How Food Poisoning Affects Your Leafy Greens?


A report published by the World Health Organisation in 2015 revealed that there were 600 million foodborne illnesses and 420,000 deaths occurred globally in year 2010 alone. The highest burden of foodborne disease per population was observed in Africa followed by Southeast Asia and the Eastern Mediterranean.


According to the Ministry of Health Malaysia, in 2015, the incidence rate (IR) of food poisoning was the highest at 47.3 per 100,000 populations. One of the reasons why Malaysia has high cases of foodborne diseases is due to the suitable temperature and condition for the growth of most bacteria. However, cases of foodborne illness in Malaysia often go unreported and a chain of events need to be addressed first before it is brought to the authority. Therefore, the exact number of incidence rate might be higher than the reported one.


Many people consume fresh vegetables regularly due to the health benefits that these greens bring. It has been reported that foodborne parasitic infections are associated with the consumption of contaminated fresh vegetables. In general, fruits and vegetables are considered to be vehicles that easily transmit parasites into individuals, especially when eaten raw.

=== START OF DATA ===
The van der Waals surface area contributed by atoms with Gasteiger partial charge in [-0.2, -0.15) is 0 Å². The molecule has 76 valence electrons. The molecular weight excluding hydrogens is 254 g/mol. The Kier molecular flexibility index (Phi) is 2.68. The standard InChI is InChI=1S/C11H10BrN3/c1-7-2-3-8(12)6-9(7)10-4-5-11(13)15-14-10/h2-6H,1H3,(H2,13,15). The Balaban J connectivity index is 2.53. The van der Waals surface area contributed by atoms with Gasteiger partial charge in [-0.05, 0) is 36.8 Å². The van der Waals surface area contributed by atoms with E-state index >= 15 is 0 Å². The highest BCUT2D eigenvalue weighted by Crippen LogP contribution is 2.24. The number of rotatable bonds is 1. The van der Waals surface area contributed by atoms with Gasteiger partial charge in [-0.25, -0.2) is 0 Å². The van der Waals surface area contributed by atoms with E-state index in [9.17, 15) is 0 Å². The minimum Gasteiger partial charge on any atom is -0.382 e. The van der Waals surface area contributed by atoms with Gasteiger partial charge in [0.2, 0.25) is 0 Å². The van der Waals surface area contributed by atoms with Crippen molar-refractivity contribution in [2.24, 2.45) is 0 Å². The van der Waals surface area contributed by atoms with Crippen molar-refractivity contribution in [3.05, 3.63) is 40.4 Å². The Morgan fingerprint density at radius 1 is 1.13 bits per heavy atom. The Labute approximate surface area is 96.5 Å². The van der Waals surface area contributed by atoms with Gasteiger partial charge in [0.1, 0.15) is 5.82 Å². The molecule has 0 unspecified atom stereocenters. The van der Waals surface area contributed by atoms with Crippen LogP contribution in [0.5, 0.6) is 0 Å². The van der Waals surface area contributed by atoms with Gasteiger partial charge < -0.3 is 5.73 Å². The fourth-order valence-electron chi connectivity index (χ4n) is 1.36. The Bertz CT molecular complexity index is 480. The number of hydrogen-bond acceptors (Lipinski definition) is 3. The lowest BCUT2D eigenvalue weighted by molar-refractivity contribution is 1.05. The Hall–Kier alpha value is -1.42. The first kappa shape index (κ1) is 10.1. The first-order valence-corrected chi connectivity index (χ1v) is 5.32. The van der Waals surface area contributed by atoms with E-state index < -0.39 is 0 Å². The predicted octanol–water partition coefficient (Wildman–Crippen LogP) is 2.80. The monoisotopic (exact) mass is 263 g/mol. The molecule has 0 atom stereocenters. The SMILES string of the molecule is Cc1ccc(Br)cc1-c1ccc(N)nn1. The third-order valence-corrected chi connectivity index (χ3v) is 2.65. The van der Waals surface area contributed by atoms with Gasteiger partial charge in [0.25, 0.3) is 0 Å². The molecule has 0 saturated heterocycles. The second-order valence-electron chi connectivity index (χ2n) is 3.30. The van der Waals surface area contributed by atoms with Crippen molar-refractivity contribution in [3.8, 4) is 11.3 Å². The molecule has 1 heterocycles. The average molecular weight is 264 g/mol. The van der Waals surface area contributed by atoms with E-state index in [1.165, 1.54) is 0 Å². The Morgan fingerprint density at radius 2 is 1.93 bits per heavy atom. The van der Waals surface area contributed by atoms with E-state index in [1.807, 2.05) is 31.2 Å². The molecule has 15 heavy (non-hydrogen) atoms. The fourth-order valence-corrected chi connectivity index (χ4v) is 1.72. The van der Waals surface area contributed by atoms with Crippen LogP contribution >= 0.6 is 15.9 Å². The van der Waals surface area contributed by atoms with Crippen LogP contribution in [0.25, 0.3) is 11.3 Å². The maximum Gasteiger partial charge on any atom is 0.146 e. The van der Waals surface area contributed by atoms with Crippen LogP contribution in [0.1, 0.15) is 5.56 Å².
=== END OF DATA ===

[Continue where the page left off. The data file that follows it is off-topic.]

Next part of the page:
It is important to note, though, that not all greens are grown in the same way. Vegetory cultivates its products in a controlled, clean environment, which allows us to eliminate several of the root causes of food poisoning that are found in other leafy vegetables. Let us explain how.


What Is Food Poisoning?


Food poisoning is a sickness caused by eating food contaminated by viruses, bacteria or parasites. There are over 250 types of foodborne illnesses that are associated with various pathogens. The common agents of foodborne illnesses are Salmonella Typhi, Staphylococcus aureus, Escherichia coli and Clostridium perfringens. The frequent sources of foodborne outbreaks are meat, dairy products, eggs and vegetables.


Illness can begin within hours of eating contaminated food or have an incubation period as long as several days. Most people only experience mild symptoms, such as nausea, vomiting and diarrhoea, but the condition can be dangerous, even potentially leading to death.


Why Does Food Poisoning Occur?


As mentioned above, food poisoning can be caused by various types of sources which include vegetables. Traditionally, many vegetables grow low to the ground and they can be subjected to contamination when leaves brush against soil. The leaves of these vegetables have a complex structure, which makes it easy for soil and other food safety hazards to hide during cleaning.


In a study by Brazilian researchers, it was showed that 66% of lettuce grown using traditional farming system and organic system had E. coli counts above the recommended limit, while all hydroponically grown samples had counts below the limit. This is probably related to the soil contact that occurs in both traditional and organic farming systems, which is an important source of microbial contamination. On top of that, the practice of irrigation with untreated water and the application of manure as a fertiliser, especially in the organic farming, can contribute to a higher level of contamination.